Scientists create self-cleaning drainage device to help patients with glaucoma
Innovative technology uses vibrations to shake off microorganisms that accumulate on the device
Researchers from Purdue University in the US have created a drainage device for glaucoma patients that is able to clear itself of microorganisms.
Writing in Microsystems and Nanoengineering, the authors highlighted that implantable glaucoma drainage devices often become obstructed due to biofouling.
To get around this problem, scientists have created a device that uses vibrations to shake loose biomaterials that have built up in the tiny tube that removes excess aqueous humor from the anterior chamber.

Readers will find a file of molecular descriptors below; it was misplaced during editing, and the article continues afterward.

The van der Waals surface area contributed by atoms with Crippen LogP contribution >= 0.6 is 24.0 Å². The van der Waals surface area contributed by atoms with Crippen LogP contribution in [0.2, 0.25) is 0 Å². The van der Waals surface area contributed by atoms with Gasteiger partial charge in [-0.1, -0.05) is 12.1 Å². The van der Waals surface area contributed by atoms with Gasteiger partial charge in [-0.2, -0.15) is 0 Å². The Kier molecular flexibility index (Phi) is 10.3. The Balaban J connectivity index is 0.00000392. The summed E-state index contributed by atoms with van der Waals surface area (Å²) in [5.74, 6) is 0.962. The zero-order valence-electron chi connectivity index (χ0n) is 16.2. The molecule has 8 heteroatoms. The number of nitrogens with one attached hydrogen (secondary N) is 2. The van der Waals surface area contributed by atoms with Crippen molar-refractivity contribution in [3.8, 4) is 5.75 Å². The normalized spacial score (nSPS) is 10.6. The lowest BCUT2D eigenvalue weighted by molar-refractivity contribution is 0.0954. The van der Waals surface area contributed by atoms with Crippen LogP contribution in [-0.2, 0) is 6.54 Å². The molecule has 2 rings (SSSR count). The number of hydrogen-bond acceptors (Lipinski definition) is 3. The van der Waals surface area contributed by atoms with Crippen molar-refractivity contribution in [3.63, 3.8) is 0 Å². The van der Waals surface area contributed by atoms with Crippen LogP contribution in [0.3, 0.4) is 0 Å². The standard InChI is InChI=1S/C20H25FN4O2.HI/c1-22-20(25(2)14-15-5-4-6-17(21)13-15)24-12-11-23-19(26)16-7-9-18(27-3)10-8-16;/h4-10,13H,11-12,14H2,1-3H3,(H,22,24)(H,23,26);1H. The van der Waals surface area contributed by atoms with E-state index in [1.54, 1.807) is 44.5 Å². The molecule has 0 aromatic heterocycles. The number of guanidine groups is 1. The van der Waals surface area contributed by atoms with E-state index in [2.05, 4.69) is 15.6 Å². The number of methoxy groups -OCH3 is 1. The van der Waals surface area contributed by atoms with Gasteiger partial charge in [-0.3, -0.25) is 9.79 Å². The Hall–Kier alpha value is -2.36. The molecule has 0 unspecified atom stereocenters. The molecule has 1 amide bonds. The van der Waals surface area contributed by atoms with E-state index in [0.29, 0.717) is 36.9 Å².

Hyowon Lee, from Purdue University, explained that the vibrations are prompted by the activation of a magnetic field.
“We can introduce the magnetic field from outside the body at any time to essentially give the device a refresh,” he added.
“Our on-demand technology allows for a more reliable, safe and effective implant for treating glaucoma,” Dr Lee added.